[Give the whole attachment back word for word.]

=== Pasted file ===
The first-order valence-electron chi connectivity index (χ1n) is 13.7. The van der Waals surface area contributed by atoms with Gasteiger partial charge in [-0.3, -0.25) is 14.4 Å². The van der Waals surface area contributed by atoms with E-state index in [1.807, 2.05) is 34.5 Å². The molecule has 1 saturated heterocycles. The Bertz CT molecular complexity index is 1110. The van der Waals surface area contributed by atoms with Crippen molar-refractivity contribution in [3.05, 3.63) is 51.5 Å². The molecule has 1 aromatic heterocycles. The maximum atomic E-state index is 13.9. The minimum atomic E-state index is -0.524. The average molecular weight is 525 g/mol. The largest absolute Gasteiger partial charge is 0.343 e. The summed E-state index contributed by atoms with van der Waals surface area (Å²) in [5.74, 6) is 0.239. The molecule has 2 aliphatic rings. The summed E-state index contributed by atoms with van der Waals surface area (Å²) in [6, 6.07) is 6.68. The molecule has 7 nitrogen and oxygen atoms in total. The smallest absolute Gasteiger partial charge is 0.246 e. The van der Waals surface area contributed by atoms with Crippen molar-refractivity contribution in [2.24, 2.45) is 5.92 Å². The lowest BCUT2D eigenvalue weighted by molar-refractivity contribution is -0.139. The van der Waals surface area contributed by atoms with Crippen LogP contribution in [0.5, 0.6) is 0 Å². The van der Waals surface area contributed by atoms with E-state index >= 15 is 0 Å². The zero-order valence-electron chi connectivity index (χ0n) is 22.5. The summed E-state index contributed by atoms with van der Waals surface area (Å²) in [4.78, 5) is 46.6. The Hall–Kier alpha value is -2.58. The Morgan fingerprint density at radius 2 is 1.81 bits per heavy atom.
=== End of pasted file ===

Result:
The first-order valence-electron chi connectivity index (χ1n) is 13.7. The van der Waals surface area contributed by atoms with Gasteiger partial charge in [-0.3, -0.25) is 14.4 Å². The van der Waals surface area contributed by atoms with E-state index in [1.807, 2.05) is 34.5 Å². The molecule has 1 saturated heterocycles. The Bertz CT molecular complexity index is 1110. The van der Waals surface area contributed by atoms with Crippen molar-refractivity contribution in [3.05, 3.63) is 51.5 Å². The molecule has 1 aromatic heterocycles. The maximum atomic E-state index is 13.9. The minimum atomic E-state index is -0.524. The average molecular weight is 525 g/mol. The largest absolute Gasteiger partial charge is 0.343 e. The summed E-state index contributed by atoms with van der Waals surface area (Å²) in [5.74, 6) is 0.239. The molecule has 2 aliphatic rings. The summed E-state index contributed by atoms with van der Waals surface area (Å²) in [6, 6.07) is 6.68. The molecule has 7 nitrogen and oxygen atoms in total. The smallest absolute Gasteiger partial charge is 0.246 e. The van der Waals surface area contributed by atoms with Crippen molar-refractivity contribution in [2.24, 2.45) is 5.92 Å². The lowest BCUT2D eigenvalue weighted by molar-refractivity contribution is -0.139. The van der Waals surface area contributed by atoms with Crippen LogP contribution in [0.5, 0.6) is 0 Å². The van der Waals surface area contributed by atoms with E-state index >= 15 is 0 Å². The zero-order valence-electron chi connectivity index (χ0n) is 22.5. The summed E-state index contributed by atoms with van der Waals surface area (Å²) in [4.78, 5) is 46.6. The Hall–Kier alpha value is -2.58. The Morgan fingerprint density at radius 2 is 1.81 bits per heavy atom.